Fracture: Essays, Poems, and Stories on Fracking in America (Ice Cube Press, 2016) features the voices of over 50 poets, writers, and journalists on the complex issue of fracking. Taylor Brorby, a contributor to Bearings Online and summer 2014 writing workshop participant at the Collegeville Institute, co-edited the anthology. Betsy Johnson-Miller interviewed Taylor to find out more about the book, which the Chicago Tribune described as “innovative and compelling.”
For those of us who don’t know much about fracking, what are some of the key factors that make this issue so complicated?
The issues surrounding fracking are more complicated than the fracking process itself. The process involves breaking through thousands of feet of earth (in North Dakota, oil exists at about 9,800 feet below Earth’s surface) and blasting through the borehole with up to 2.2 million gallons of freshwater mixed with 22-44,000 gallons of 75-150 different chemicals. Then small explosives are sent down the borehole to fracture the shale and open up pockets of oil and natural gas that can then be pulled back to Earth’s surface. Over several thousand feet pipe is slowly bent so that it can approach the oil from a horizontal angle, allowing greater access to a greater amount of oil. Think of drilling down through an Oreo to get out all the cream center.
The complications come from regulations—or lack of regulations—such as adequately disposing of wastewater, which is a byproduct of fracking; the increase in drug and sex trafficking in fracking towns; and the rapid development of cities. For example, in a decade, a town in North Dakota quadrupled from just over 1,500 people to over 10,000—that’s nearly doubling in size every two years. That means there needs to be more housing, more nurses, a larger grocery store, more restaurants, a bigger school, more teachers, more roadways. You get the picture.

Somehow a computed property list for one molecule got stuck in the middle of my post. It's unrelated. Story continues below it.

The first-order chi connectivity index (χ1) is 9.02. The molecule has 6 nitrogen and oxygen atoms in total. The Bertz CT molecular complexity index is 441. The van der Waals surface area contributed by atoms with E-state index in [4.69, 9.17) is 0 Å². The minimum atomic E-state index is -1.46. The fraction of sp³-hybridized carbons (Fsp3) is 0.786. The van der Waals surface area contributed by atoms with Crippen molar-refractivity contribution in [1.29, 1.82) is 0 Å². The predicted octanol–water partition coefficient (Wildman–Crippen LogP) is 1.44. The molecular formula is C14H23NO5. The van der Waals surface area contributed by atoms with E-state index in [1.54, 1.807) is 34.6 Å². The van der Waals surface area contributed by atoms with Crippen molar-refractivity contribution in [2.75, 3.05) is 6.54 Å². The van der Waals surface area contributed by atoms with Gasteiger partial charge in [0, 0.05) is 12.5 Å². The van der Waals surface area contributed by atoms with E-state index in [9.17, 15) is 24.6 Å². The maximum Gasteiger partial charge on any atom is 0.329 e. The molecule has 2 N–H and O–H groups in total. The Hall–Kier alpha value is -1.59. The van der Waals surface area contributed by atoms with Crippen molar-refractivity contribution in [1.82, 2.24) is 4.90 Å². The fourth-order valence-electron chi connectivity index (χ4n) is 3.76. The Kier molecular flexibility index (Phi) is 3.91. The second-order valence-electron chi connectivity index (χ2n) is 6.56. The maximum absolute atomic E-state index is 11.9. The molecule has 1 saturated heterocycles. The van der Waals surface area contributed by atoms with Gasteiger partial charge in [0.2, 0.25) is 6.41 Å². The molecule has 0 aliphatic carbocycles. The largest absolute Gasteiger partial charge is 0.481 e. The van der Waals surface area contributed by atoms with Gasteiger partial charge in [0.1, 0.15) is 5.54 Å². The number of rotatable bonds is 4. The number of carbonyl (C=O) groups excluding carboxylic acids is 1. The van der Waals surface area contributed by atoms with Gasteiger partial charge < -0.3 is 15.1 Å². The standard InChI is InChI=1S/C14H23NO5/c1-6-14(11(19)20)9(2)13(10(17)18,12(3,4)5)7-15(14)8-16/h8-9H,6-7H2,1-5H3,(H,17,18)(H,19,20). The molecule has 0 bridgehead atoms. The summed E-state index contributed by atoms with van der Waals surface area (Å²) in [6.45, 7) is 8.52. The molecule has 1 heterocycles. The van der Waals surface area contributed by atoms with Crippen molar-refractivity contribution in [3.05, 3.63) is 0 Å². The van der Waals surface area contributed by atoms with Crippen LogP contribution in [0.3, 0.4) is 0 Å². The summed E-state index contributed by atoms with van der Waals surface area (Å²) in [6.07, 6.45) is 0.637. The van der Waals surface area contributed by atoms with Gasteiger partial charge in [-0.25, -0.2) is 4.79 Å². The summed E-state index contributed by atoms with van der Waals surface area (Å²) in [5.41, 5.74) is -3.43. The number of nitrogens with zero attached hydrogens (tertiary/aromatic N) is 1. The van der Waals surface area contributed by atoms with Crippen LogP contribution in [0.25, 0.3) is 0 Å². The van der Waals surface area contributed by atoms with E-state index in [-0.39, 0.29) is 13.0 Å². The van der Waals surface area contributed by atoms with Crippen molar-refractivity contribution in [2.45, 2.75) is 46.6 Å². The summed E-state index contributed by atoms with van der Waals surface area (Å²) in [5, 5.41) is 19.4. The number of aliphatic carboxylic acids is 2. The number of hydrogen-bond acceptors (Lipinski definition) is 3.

Can fracking ever be done safely? In other words, do we just need more time to figure out ecologically safe ways to do this?
It depends on what you mean by “fracking.” If you mean the technical process, in the abstract, there shouldn’t be anything to it. But if you mean the human activity of fracking, you have to take into consideration that since we’re humans, we’re not perfect. So, no, fracking cannot be done safely based on the fact of human error. We rush and dump wastewater in farmers’ field; water slowly wears away pipes, which eventually break and result in massive oil spills; we build wastewater sites, like Oaks, LLC, which has the carrying capacity of several million tons of radioactive material, above aquifers that provide drinking water to residents of Glendive, Montana. The costs of just these examples can be too much to bear–and this is only a short list.
We would be better served spending our time figuring out better–by which I mean more localized–ways to harness wind and solar energy, and to radically develop ways of treading lightly on Earth. If we have any notion of being adequate stewards of creation, we better kick our creativity into high-gear.
In his contribution to the book, activist and award-winning author Rick Bass writes, “The earth is mysterious, the earth is alive—even as we war against it.” And later, he uses the word, “ecocide.” Is it really that bad?
This year this country declared its first climate refugees in the Louisiana Gulf. To move 60 people the federal government will spend nearly $48 million. Since this will become the new normal–people moving inland from the coasts–we, as a civilization, will have to measure our loss of culture–sacred sites, landmarks, precious bioregions and animals, plus the stability of shorelines, will erode. What is the cost beyond dollars? How do we create new narratives in the face of so much loss? And how can we demand more of those in power–or take back power–to change this? These are questions that haunt me.